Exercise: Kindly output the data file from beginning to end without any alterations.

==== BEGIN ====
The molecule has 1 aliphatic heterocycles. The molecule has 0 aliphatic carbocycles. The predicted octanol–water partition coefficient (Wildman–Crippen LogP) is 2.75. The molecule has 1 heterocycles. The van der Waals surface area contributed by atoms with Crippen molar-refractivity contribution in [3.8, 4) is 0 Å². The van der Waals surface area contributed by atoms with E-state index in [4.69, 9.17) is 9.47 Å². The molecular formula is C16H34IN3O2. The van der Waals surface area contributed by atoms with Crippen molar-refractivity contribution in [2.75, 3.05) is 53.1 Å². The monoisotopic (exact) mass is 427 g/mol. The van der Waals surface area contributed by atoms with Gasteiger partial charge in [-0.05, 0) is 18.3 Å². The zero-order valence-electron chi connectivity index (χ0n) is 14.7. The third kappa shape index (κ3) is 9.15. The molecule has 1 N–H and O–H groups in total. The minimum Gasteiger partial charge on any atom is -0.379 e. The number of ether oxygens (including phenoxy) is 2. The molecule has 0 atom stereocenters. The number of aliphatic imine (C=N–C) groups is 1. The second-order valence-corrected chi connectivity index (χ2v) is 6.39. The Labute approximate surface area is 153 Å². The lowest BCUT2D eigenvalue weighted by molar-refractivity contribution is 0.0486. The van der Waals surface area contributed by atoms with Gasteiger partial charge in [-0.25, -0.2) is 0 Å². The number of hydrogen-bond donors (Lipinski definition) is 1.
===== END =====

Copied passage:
The molecule has 1 aliphatic heterocycles. The molecule has 0 aliphatic carbocycles. The predicted octanol–water partition coefficient (Wildman–Crippen LogP) is 2.75. The molecule has 1 heterocycles. The van der Waals surface area contributed by atoms with Crippen molar-refractivity contribution in [3.8, 4) is 0 Å². The van der Waals surface area contributed by atoms with E-state index in [4.69, 9.17) is 9.47 Å². The molecular formula is C16H34IN3O2. The van der Waals surface area contributed by atoms with Crippen molar-refractivity contribution in [2.75, 3.05) is 53.1 Å². The monoisotopic (exact) mass is 427 g/mol. The van der Waals surface area contributed by atoms with Gasteiger partial charge in [-0.05, 0) is 18.3 Å². The zero-order valence-electron chi connectivity index (χ0n) is 14.7. The third kappa shape index (κ3) is 9.15. The molecule has 1 N–H and O–H groups in total. The minimum Gasteiger partial charge on any atom is -0.379 e. The number of ether oxygens (including phenoxy) is 2. The molecule has 0 atom stereocenters. The number of aliphatic imine (C=N–C) groups is 1. The second-order valence-corrected chi connectivity index (χ2v) is 6.39. The Labute approximate surface area is 153 Å². The lowest BCUT2D eigenvalue weighted by molar-refractivity contribution is 0.0486. The van der Waals surface area contributed by atoms with Gasteiger partial charge in [-0.25, -0.2) is 0 Å². The number of hydrogen-bond donors (Lipinski definition) is 1.